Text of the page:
But I guarantee they wouldn’t be lifting 233 kg like Ilya does (512 pounds for the know-it-alls). Instead of a brute force event, it turns into an art of speed and power. It becomes a study in kinesiology (body physics). It adds elastic and kinetic energy instead of just raw strength.

People who bash things like butterfly kipping pullups really aren’t aware of the goal. The goal is performance. If someone says, without any other assistance, hang at full extension and take your chin over the bar as many times as you can in two minutes, does it matter how you do it? The goal is to do it. So you do it as intellectually efficient as you possibly can. Its not done to make the YouTube know-it-all commenter happy. Performance is different from other aspects of sport and fitness.

Yes, you could keep your feet still and throw a discus. But you’re not going to throw it far. If your goal is to be stupid, then do that. I’d rather see Al Oerter spin his way to win an Olympic gold instead.

There is a place for momentum, speed, kinetics, and other cheating to get performance! And cheating is life. A strongman lifts an Atlas stone exactly how a mom would heave a bag of potatoes to a shelf. You’re not looking at strict movement in life. You do what is necessary to get the job done.

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Pleasing to the Eye

franco-back

Tho beauty is in the eye of the beholder, I’ll happily give my two cents worth.

First, the picture. This is Franco Columbo. He grew up into bodybuilding with his dear friend, Arnold Schwarzenegger. Both of their stories are incredible to read. Franco is from Sardinia, a large island off the coast of Italy. I’m not sure of all the languages he speaks, but definitely Italian, German, and English. He was an idol of mine partly because he was a short guy at 5’5″. He was a boxer and powerlifter. He also did strongman feats of strength, like bending steel bars and blowing up hot water bottles until they burst. Arnold convinced him to try bodybuilding and that’s what he is best known for. He was often competing against Arnold in the lightweight and heavyweight finals of Mr. Olympia and Mr. Universe contests. He eventually came to America where he became a chiropractor. I imagine he could give a person a good crack of the back. Look at those lats!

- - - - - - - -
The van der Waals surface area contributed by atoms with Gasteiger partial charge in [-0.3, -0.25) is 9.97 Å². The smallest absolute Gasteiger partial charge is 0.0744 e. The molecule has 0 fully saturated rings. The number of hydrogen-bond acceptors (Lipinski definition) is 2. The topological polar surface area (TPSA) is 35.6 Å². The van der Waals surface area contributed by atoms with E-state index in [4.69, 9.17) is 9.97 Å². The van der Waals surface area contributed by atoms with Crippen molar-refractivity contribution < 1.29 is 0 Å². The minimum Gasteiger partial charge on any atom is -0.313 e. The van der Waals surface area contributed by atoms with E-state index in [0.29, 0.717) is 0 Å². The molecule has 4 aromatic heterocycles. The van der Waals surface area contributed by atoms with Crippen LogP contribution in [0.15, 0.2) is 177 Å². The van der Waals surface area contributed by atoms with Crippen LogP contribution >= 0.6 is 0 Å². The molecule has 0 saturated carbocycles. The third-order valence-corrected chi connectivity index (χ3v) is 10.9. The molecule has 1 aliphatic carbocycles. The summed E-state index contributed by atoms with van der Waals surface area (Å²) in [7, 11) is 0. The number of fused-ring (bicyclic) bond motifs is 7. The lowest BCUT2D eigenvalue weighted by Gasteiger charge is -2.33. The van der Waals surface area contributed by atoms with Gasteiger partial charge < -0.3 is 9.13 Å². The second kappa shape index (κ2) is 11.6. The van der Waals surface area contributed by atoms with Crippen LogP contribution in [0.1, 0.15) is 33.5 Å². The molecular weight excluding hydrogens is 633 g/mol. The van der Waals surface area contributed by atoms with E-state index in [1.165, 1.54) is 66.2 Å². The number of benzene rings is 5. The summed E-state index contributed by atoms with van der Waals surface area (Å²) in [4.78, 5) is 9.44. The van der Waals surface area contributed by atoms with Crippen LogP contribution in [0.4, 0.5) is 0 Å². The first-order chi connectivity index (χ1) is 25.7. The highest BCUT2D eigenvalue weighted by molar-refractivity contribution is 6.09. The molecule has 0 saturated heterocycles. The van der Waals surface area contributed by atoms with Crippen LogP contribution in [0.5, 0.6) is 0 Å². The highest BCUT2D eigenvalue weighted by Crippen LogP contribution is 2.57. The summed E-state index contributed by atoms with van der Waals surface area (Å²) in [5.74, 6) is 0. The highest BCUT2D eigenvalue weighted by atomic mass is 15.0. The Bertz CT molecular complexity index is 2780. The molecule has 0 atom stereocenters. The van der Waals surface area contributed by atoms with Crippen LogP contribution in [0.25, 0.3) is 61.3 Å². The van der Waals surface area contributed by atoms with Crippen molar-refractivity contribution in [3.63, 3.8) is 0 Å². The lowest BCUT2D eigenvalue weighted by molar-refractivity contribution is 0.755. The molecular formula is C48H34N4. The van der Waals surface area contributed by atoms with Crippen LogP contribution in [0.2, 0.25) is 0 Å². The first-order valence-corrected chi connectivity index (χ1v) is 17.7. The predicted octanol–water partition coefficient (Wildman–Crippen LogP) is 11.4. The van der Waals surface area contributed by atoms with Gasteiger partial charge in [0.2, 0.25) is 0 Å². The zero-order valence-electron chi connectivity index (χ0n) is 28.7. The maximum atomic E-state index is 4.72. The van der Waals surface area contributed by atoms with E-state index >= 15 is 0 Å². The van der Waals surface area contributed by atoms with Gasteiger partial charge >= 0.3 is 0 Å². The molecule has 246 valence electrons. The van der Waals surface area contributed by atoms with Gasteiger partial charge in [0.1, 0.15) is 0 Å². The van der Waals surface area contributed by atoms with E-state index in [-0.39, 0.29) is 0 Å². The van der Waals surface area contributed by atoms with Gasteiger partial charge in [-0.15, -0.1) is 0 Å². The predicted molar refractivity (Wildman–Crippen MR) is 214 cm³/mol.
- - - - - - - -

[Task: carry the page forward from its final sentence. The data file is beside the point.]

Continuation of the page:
The reason I post this is that a man’s back is a huge indicator of strength in a man. I think it goes largely unnoticed to the untrained eye. Many see strong forearms or biceps, or maybe thick neck and traps. But its the lats that show a lot for me. If you’re standing behind a man who “works” for a living in the line at Subway, you can clearly see the strong back. You know he’s swung a sledge and lifts heavy stuff all day long.

When I was still fairly new to CrossFit, I went to a level I trainer certification in Atlanta. The seminar trainers were talking up front with big whiteboards to write on and a tall plyometric box for demonstrations. When they demo’d the first movement, the squat, none other than Christmas Abbott took off her layers and jumped up on the box. Men, women, crickets,…everyone’s jaws dropped! Yeah, I’ve never seen a woman that fit before, at least not in real life. But a very close second was one of my primary trainers. He was like a mini-Franco Columbo. The CF Trainers wore these red t-shirts. I thought his shirt would burst at the seams from his thick lats. I couldn’t help but stare. He was only 5’5″ too, but he must have had an X-Large Men’s shirt on. You could tell he had been doing deadlifts, pullups, and lots of rows. You can’t help but notice a strong, thick back.